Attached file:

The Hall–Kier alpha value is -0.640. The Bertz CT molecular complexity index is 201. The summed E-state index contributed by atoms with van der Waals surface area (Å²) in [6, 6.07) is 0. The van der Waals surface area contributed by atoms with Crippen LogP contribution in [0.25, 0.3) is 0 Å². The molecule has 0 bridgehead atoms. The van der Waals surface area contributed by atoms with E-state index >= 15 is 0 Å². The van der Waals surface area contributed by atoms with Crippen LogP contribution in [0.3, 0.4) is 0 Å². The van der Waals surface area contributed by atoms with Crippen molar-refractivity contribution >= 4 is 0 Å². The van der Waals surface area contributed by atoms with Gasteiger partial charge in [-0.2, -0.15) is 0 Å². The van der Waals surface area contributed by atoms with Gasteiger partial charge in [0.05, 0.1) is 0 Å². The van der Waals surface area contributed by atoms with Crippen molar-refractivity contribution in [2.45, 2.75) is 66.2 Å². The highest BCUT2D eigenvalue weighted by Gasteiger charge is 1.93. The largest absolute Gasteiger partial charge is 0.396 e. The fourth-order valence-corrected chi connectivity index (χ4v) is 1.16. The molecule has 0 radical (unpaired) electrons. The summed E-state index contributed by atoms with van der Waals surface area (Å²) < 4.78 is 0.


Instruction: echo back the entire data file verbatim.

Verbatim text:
The Hall–Kier alpha value is -0.640. The Bertz CT molecular complexity index is 201. The summed E-state index contributed by atoms with van der Waals surface area (Å²) in [6, 6.07) is 0. The van der Waals surface area contributed by atoms with Crippen LogP contribution in [0.25, 0.3) is 0 Å². The molecule has 0 bridgehead atoms. The van der Waals surface area contributed by atoms with E-state index >= 15 is 0 Å². The van der Waals surface area contributed by atoms with Crippen LogP contribution in [0.3, 0.4) is 0 Å². The van der Waals surface area contributed by atoms with Crippen molar-refractivity contribution >= 4 is 0 Å². The van der Waals surface area contributed by atoms with Gasteiger partial charge in [-0.2, -0.15) is 0 Å². The van der Waals surface area contributed by atoms with Gasteiger partial charge in [0.05, 0.1) is 0 Å². The van der Waals surface area contributed by atoms with Crippen molar-refractivity contribution in [2.45, 2.75) is 66.2 Å². The highest BCUT2D eigenvalue weighted by Gasteiger charge is 1.93. The largest absolute Gasteiger partial charge is 0.396 e. The fourth-order valence-corrected chi connectivity index (χ4v) is 1.16. The molecule has 0 radical (unpaired) electrons. The summed E-state index contributed by atoms with van der Waals surface area (Å²) < 4.78 is 0.